Greater Philly Chamber of Commerce Supporting Cap on Non-Economic Med-Mal Awards

March 10, 2003

The Greater Philadelphia Chamber of Commerce has voiced its support for a bill introduced by Rep. Jim Greenwood (R-PA) that would limit pain and suffering awards in medical malpractice cases to $250,000. The Chamber has written to members of the Pennsylvania Congressional Delegation, urging them to favorably consider HR5, the Greenwood bill.

“High jury awards are being blamed for dramatically increasing medical malpractice insurance premiums and for driving insurance providers from our region and from Pennsylvania,” wrote Mark Schweiker, president and CEO, Greater Philadelphia Chamber of Commerce, to the legislators. “More must be done to assure that liability insurance is affordable and available to Pennsylvania physicians and hospitals.

“Only in this way, can we protect local access to quality health care and secure Pennsylvania’s future as a global life sciences center. The talented doctors and promising students at our local hospitals and universities have helped to create the health care industry cluster that now drives much of our local economy.”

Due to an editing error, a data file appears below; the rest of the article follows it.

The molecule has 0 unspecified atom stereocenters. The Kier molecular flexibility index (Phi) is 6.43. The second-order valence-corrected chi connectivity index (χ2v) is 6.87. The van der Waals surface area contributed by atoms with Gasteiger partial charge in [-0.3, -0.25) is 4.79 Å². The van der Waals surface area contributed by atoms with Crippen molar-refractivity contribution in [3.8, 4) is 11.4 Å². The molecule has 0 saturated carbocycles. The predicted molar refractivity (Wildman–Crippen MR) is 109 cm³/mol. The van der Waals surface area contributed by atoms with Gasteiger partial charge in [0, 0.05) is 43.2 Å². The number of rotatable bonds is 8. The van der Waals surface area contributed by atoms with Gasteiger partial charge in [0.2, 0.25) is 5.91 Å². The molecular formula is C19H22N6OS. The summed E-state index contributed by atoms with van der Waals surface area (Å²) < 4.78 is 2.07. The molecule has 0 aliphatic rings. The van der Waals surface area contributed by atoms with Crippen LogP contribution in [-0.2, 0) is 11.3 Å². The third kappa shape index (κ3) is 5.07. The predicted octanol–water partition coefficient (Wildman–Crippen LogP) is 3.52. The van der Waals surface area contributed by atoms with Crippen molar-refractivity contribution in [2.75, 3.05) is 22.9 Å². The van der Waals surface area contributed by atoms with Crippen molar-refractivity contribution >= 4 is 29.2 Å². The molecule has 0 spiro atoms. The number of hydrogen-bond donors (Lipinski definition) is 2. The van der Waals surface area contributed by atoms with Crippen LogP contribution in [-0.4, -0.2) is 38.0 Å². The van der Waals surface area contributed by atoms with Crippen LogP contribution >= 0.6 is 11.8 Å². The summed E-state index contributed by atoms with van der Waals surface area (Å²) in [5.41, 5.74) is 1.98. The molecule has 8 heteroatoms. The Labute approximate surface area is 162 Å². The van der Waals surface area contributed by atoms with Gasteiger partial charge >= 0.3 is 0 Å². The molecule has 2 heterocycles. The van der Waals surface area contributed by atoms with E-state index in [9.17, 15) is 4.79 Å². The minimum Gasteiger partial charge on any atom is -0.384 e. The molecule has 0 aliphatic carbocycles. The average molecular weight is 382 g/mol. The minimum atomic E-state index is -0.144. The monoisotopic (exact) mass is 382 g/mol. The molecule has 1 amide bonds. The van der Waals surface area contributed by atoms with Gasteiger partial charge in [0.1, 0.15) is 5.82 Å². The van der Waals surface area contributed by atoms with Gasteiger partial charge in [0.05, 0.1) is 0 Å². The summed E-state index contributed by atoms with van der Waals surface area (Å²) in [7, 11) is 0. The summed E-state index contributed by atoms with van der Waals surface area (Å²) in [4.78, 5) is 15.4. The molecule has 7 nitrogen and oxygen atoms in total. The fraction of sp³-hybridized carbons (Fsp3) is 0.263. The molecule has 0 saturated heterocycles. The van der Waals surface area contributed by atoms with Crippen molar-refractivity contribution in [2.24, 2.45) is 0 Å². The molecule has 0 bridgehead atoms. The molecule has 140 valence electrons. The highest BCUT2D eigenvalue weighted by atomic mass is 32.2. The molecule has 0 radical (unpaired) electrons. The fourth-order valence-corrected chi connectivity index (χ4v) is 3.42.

Rep. Greenwood introduced a similar bill last fall, which passed through the House but was not considered by the Senate before the end of the Congressional session. The Chamber is urging members of the House to again pass HR5.

Previously, the Chamber has written members of the Pennsylvania Legislature urging them to address tort reform and liability insurance issues. A series of medical malpractice measures in Pennsylvania passed last year including the elimination of joint- and-several liability, ending the practice of “venue shopping,” and a phase- out of the CAT fund.

“While we have succeeded in taking some very important steps to mitigate the medical malpractice insurance crisis in Pennsylvania, doctors continue to limit their practices either because they cannot afford or cannot find medical malpractice insurance coverage,” Schweiker said. “Thirteen other states are facing a similar crisis. We believe the time is right to establish a national standard.”

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